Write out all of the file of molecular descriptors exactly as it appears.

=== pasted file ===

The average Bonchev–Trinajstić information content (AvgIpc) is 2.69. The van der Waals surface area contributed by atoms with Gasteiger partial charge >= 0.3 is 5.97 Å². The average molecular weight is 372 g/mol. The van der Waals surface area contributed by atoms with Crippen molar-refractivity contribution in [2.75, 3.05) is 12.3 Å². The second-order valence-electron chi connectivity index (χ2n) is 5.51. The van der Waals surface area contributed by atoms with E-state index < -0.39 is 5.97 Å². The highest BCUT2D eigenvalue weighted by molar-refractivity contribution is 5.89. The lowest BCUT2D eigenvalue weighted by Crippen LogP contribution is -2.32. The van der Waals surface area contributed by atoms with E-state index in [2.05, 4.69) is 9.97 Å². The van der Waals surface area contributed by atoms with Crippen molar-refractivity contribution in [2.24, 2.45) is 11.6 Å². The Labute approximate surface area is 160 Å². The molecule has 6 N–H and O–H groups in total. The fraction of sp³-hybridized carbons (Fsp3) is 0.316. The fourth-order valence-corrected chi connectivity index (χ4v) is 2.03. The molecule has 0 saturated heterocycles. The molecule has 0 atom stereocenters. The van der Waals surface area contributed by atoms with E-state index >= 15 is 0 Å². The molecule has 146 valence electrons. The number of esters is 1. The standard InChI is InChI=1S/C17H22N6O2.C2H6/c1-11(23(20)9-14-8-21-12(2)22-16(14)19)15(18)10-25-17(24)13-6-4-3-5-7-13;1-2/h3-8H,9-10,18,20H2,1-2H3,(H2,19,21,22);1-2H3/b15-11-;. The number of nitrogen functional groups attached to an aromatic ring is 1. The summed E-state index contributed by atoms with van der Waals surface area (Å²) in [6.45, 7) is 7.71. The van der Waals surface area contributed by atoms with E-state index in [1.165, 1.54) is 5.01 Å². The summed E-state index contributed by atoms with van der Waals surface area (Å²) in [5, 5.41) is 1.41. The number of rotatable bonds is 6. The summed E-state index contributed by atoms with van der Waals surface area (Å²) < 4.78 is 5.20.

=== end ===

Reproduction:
The average Bonchev–Trinajstić information content (AvgIpc) is 2.69. The van der Waals surface area contributed by atoms with Gasteiger partial charge >= 0.3 is 5.97 Å². The average molecular weight is 372 g/mol. The van der Waals surface area contributed by atoms with Crippen molar-refractivity contribution in [2.75, 3.05) is 12.3 Å². The second-order valence-electron chi connectivity index (χ2n) is 5.51. The van der Waals surface area contributed by atoms with E-state index < -0.39 is 5.97 Å². The highest BCUT2D eigenvalue weighted by molar-refractivity contribution is 5.89. The lowest BCUT2D eigenvalue weighted by Crippen LogP contribution is -2.32. The van der Waals surface area contributed by atoms with E-state index in [2.05, 4.69) is 9.97 Å². The van der Waals surface area contributed by atoms with Crippen molar-refractivity contribution in [2.24, 2.45) is 11.6 Å². The Labute approximate surface area is 160 Å². The molecule has 6 N–H and O–H groups in total. The fraction of sp³-hybridized carbons (Fsp3) is 0.316. The fourth-order valence-corrected chi connectivity index (χ4v) is 2.03. The molecule has 0 saturated heterocycles. The molecule has 0 atom stereocenters. The van der Waals surface area contributed by atoms with E-state index >= 15 is 0 Å². The molecule has 146 valence electrons. The number of esters is 1. The standard InChI is InChI=1S/C17H22N6O2.C2H6/c1-11(23(20)9-14-8-21-12(2)22-16(14)19)15(18)10-25-17(24)13-6-4-3-5-7-13;1-2/h3-8H,9-10,18,20H2,1-2H3,(H2,19,21,22);1-2H3/b15-11-;. The number of nitrogen functional groups attached to an aromatic ring is 1. The summed E-state index contributed by atoms with van der Waals surface area (Å²) in [6.45, 7) is 7.71. The van der Waals surface area contributed by atoms with E-state index in [1.165, 1.54) is 5.01 Å². The summed E-state index contributed by atoms with van der Waals surface area (Å²) in [5, 5.41) is 1.41. The number of rotatable bonds is 6. The summed E-state index contributed by atoms with van der Waals surface area (Å²) < 4.78 is 5.20.